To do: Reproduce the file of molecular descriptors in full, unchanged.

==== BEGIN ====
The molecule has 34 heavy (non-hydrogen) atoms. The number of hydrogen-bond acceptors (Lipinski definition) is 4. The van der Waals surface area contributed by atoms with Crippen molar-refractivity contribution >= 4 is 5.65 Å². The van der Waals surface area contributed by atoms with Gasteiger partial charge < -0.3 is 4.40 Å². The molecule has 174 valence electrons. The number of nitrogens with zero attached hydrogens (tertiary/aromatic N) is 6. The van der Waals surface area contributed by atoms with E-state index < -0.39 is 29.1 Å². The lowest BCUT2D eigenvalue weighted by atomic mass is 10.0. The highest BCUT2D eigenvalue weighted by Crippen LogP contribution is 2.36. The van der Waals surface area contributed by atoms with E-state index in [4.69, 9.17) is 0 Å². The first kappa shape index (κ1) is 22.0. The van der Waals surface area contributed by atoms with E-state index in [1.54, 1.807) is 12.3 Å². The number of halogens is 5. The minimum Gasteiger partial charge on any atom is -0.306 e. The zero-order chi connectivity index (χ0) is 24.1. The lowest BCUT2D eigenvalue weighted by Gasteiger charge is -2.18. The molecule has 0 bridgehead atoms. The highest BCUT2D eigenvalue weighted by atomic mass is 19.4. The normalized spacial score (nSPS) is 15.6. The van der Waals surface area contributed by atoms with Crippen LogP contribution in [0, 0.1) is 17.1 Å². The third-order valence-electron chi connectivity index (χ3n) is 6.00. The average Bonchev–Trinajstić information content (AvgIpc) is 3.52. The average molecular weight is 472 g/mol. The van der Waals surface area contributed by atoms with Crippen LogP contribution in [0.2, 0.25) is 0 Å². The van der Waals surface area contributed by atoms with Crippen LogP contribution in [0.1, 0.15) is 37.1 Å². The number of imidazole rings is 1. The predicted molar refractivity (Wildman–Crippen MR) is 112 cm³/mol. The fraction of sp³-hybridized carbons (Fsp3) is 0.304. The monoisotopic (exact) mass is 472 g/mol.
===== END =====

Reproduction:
The molecule has 34 heavy (non-hydrogen) atoms. The number of hydrogen-bond acceptors (Lipinski definition) is 4. The van der Waals surface area contributed by atoms with Crippen molar-refractivity contribution >= 4 is 5.65 Å². The van der Waals surface area contributed by atoms with Gasteiger partial charge < -0.3 is 4.40 Å². The molecule has 174 valence electrons. The number of nitrogens with zero attached hydrogens (tertiary/aromatic N) is 6. The van der Waals surface area contributed by atoms with E-state index < -0.39 is 29.1 Å². The lowest BCUT2D eigenvalue weighted by atomic mass is 10.0. The highest BCUT2D eigenvalue weighted by Crippen LogP contribution is 2.36. The van der Waals surface area contributed by atoms with E-state index in [4.69, 9.17) is 0 Å². The first kappa shape index (κ1) is 22.0. The van der Waals surface area contributed by atoms with E-state index in [1.54, 1.807) is 12.3 Å². The number of halogens is 5. The minimum Gasteiger partial charge on any atom is -0.306 e. The zero-order chi connectivity index (χ0) is 24.1. The lowest BCUT2D eigenvalue weighted by Gasteiger charge is -2.18. The molecule has 0 bridgehead atoms. The highest BCUT2D eigenvalue weighted by atomic mass is 19.4. The normalized spacial score (nSPS) is 15.6. The van der Waals surface area contributed by atoms with Crippen LogP contribution in [0, 0.1) is 17.1 Å². The third-order valence-electron chi connectivity index (χ3n) is 6.00. The average Bonchev–Trinajstić information content (AvgIpc) is 3.52. The average molecular weight is 472 g/mol. The van der Waals surface area contributed by atoms with Crippen LogP contribution in [0.2, 0.25) is 0 Å². The van der Waals surface area contributed by atoms with Crippen LogP contribution in [0.1, 0.15) is 37.1 Å². The number of imidazole rings is 1. The predicted molar refractivity (Wildman–Crippen MR) is 112 cm³/mol. The fraction of sp³-hybridized carbons (Fsp3) is 0.304. The monoisotopic (exact) mass is 472 g/mol.